Stylistic Origins of Kashmiri Artistic Traditions
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The Silk Roads have played a significant role in the growth and stylistic development of Kashmiri art, architecture, jewelry, and craftsmanship, since it was at the crossroads of intercultural exchanges. Kashmir served as an important trading Hub along the Silk Roads for caravans, merchants, artisans, pilgrims, and adventurers that passed through the Karakoram mountain range. They exchanged knowledge, savoir-faire, and artistic techniques, especially in stone, bronze, brass, and copper. Thanks to the constant exchanges over centuries, Kashmiri artistic techniques have transformed. They have reflected abstract, calligraphic ornamentation that corresponded to the introduction of Islam in the 14th century CE by the Sufis, or mystic saints of Hamadan and Subzwar, to a more pervasive use of elaborate, botanical realism and floral ornamentation in the 16th and 17th centuries CE.
Products transported between neighbouring regions were varied. They included Pashm wool from the Central Asian steppes, felts produced by the Kirghiz nomads, Armenian cochineal dye (kirmiz), used in papier mâché and rug weaving, tilla embroidery from Kokand, and white lead from Kashgar. They also included lavish textiles, carpets, tea, silk, precious stones, and luxurious shawls, amongst others. Conversely, the Silk Roads from West Asia to East Asia served as a conduit for the trading of manufactured goods, especially Kashmiri shawls, which were highly prized during the 16th century. These shawls were heavily traded in major cities in Central Asia and Europe. Khivan merchants, by way of Orenburg and Astrakhan, eventually traded shawls that left Kabul for Bukhara. The demand for these shawls, which often reflected intricate weaving and embroidery, increased. As a result, various designs emerged. This synthesis of sociocultural elements, a direct result of external influences, has left a deep imprint on Kashmiri artistic traditions. Afghan influence during the 18th century, as well as Sikh and Dogra influences during the 19th centuries, later recontexualized and transformed these according to their preferences, thus increasing the number of diverse traders.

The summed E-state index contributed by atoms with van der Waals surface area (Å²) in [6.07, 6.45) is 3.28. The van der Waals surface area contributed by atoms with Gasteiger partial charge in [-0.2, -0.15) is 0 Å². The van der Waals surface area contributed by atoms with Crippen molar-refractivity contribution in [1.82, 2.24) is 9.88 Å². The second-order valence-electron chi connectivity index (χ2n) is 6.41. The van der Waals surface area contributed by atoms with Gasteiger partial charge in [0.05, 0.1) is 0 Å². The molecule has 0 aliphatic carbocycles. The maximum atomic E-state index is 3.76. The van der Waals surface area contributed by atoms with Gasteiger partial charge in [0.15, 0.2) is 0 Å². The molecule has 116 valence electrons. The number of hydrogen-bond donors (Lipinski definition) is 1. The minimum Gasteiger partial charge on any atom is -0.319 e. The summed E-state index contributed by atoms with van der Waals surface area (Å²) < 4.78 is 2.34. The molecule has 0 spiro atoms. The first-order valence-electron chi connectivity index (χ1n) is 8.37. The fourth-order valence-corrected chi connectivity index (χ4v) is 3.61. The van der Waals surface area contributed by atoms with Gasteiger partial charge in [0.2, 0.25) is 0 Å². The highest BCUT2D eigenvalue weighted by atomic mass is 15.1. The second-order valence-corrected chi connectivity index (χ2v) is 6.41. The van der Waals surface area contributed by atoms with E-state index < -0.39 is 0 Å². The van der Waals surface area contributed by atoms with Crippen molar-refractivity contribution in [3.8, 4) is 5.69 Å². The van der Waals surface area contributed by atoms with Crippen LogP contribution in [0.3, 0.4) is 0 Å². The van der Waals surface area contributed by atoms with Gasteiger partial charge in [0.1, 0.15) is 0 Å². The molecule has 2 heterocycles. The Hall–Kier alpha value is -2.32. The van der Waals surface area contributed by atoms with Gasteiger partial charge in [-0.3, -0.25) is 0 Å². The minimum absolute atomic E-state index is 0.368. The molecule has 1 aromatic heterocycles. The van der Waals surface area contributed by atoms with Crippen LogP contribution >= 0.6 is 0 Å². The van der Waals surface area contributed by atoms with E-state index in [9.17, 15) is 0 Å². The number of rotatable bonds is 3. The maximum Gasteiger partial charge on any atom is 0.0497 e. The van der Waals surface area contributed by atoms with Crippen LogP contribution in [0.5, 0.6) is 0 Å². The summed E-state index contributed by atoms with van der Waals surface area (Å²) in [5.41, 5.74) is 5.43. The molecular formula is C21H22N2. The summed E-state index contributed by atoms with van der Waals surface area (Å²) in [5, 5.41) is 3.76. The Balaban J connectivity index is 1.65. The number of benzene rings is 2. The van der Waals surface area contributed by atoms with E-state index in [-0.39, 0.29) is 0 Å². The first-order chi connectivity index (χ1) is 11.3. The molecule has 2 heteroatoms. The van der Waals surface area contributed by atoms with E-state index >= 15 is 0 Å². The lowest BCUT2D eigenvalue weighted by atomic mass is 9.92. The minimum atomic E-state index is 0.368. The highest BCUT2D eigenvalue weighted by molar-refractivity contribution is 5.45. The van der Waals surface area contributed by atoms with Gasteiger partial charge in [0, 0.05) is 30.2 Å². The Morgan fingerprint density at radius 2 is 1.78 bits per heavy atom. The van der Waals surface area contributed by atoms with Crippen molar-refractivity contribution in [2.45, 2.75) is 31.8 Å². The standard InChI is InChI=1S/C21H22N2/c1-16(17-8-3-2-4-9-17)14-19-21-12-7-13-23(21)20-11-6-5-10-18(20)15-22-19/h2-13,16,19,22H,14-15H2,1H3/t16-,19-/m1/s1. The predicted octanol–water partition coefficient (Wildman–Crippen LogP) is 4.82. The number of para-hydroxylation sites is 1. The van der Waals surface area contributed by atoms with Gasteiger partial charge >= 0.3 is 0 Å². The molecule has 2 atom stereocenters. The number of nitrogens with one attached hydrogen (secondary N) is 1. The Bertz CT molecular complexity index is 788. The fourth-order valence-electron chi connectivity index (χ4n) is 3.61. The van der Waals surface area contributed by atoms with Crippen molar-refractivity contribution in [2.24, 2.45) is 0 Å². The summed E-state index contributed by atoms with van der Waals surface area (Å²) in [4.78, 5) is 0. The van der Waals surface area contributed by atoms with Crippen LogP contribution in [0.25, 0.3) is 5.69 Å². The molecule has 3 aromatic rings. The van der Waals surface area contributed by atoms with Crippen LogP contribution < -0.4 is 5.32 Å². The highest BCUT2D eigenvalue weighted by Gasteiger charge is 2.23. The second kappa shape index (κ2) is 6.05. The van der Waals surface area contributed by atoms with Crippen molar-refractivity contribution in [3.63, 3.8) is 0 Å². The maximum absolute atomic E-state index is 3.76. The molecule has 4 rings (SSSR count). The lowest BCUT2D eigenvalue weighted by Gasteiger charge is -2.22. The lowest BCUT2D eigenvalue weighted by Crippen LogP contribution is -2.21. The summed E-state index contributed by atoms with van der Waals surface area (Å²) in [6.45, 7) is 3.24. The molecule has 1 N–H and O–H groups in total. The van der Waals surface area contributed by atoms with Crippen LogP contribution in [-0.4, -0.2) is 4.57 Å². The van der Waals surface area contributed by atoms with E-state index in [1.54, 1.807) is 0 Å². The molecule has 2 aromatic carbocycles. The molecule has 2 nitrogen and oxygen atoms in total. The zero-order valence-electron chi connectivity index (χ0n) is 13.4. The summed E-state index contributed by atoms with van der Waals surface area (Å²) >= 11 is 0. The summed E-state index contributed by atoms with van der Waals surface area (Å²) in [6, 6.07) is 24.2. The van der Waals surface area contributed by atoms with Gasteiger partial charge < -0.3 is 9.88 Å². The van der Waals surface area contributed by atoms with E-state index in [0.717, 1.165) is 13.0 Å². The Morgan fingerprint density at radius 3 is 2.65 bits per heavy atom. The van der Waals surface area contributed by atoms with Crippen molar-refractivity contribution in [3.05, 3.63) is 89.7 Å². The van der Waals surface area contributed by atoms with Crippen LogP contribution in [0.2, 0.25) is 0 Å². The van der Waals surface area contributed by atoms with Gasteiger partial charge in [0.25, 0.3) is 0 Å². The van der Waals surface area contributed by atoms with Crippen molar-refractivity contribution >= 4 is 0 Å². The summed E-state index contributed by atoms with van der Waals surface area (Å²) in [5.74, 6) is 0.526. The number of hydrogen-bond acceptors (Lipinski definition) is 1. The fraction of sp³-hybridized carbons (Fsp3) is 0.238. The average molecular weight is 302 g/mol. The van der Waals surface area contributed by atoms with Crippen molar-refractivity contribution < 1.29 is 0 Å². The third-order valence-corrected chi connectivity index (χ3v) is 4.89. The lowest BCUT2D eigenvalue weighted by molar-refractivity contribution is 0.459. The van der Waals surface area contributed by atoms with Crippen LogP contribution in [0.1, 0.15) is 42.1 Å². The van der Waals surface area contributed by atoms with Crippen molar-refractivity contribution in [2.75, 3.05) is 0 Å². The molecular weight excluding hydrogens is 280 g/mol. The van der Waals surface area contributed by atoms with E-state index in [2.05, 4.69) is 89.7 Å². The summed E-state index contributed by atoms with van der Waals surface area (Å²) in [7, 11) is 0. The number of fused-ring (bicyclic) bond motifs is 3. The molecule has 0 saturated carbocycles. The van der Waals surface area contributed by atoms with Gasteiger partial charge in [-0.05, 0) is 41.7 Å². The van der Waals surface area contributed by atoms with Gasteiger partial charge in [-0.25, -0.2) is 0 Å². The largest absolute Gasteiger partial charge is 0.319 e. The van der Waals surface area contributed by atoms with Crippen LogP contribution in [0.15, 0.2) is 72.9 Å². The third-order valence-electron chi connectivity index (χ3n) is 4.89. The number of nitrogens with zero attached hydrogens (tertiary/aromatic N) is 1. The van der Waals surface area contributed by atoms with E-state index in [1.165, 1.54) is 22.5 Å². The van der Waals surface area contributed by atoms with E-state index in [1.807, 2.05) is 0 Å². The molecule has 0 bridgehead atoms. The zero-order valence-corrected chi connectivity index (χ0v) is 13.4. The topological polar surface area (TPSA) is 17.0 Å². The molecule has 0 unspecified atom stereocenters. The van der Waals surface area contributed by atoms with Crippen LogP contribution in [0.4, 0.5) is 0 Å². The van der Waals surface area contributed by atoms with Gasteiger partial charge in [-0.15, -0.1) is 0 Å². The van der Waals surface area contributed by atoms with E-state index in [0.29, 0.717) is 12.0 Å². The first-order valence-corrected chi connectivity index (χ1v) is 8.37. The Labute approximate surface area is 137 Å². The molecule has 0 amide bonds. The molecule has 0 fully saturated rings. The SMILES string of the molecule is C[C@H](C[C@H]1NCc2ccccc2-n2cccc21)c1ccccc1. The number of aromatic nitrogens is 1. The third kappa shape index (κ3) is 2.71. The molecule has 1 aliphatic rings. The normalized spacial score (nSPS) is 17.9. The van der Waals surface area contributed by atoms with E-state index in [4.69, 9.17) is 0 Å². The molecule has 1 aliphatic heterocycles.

The influence of artisans and missionaries from places such as Samarkand, Bukhara, Andizhan, Eastern Turkestan, and Damascus provided intellectual and cultural inspiration. In addition to the famed shawl weavers and embroiderers, Kashmir was host to a variety of artisans, architects, painters, calligraphers, glass blowers, and silversmiths. They all contributed to Kashmir’s flourishing artistic tradition. These types of cultural syntheses have occurred throughout every phase of Kashmir’s artistic periods, serving to highlight the fluidity of intercultural dialogue, exchange, and aesthetic sensitivity amongst diverse populations. Despite regional variations in the Kashmiri shawls, they are a good example of the reciprocity between regions. Although it would have its origins in the Far East, the shawls have continued to evolve, due to various influences. Culturally embedded concepts, continuity of form, ornamentation, design, and craftsmanship all attest to the enduring legacy of a common cultural heritage of the Silk Roads.